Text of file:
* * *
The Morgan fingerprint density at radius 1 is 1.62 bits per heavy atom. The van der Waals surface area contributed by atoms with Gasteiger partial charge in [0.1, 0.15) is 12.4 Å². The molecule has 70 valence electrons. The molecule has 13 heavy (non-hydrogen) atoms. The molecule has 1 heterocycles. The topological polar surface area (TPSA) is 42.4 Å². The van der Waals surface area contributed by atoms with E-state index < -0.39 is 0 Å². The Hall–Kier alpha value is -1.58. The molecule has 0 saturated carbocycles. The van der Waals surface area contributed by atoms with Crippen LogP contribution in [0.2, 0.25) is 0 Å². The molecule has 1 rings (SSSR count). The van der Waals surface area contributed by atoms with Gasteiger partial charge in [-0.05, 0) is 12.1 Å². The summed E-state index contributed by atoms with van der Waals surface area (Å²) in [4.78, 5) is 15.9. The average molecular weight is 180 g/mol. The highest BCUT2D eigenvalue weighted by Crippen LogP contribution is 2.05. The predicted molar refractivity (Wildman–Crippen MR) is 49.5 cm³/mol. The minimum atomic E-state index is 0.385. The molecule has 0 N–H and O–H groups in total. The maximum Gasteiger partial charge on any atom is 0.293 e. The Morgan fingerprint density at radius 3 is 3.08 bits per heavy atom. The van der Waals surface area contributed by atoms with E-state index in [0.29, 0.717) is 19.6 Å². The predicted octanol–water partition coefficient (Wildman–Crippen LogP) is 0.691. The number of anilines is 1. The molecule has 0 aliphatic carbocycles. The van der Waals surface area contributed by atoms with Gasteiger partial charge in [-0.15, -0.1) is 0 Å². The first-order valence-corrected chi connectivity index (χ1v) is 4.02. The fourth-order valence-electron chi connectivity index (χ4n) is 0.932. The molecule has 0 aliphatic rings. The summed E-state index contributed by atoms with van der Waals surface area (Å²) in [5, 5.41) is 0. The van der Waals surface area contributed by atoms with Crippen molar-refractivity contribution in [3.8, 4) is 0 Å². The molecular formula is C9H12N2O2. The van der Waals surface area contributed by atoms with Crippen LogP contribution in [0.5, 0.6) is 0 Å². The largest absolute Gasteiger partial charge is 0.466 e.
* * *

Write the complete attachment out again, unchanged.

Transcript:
The Morgan fingerprint density at radius 1 is 1.62 bits per heavy atom. The van der Waals surface area contributed by atoms with Gasteiger partial charge in [0.1, 0.15) is 12.4 Å². The molecule has 70 valence electrons. The molecule has 13 heavy (non-hydrogen) atoms. The molecule has 1 heterocycles. The topological polar surface area (TPSA) is 42.4 Å². The van der Waals surface area contributed by atoms with E-state index < -0.39 is 0 Å². The Hall–Kier alpha value is -1.58. The molecule has 0 saturated carbocycles. The van der Waals surface area contributed by atoms with Crippen LogP contribution in [0.2, 0.25) is 0 Å². The molecule has 1 rings (SSSR count). The van der Waals surface area contributed by atoms with Gasteiger partial charge in [-0.05, 0) is 12.1 Å². The summed E-state index contributed by atoms with van der Waals surface area (Å²) in [4.78, 5) is 15.9. The average molecular weight is 180 g/mol. The highest BCUT2D eigenvalue weighted by Crippen LogP contribution is 2.05. The predicted molar refractivity (Wildman–Crippen MR) is 49.5 cm³/mol. The minimum atomic E-state index is 0.385. The molecule has 0 N–H and O–H groups in total. The maximum Gasteiger partial charge on any atom is 0.293 e. The Morgan fingerprint density at radius 3 is 3.08 bits per heavy atom. The van der Waals surface area contributed by atoms with E-state index in [0.29, 0.717) is 19.6 Å². The predicted octanol–water partition coefficient (Wildman–Crippen LogP) is 0.691. The number of anilines is 1. The molecule has 0 aliphatic carbocycles. The van der Waals surface area contributed by atoms with Gasteiger partial charge in [-0.15, -0.1) is 0 Å². The first-order valence-corrected chi connectivity index (χ1v) is 4.02. The fourth-order valence-electron chi connectivity index (χ4n) is 0.932. The molecule has 0 aliphatic rings. The summed E-state index contributed by atoms with van der Waals surface area (Å²) in [5, 5.41) is 0. The van der Waals surface area contributed by atoms with Crippen molar-refractivity contribution in [3.8, 4) is 0 Å². The molecular formula is C9H12N2O2. The van der Waals surface area contributed by atoms with Crippen LogP contribution in [0.5, 0.6) is 0 Å². The largest absolute Gasteiger partial charge is 0.466 e.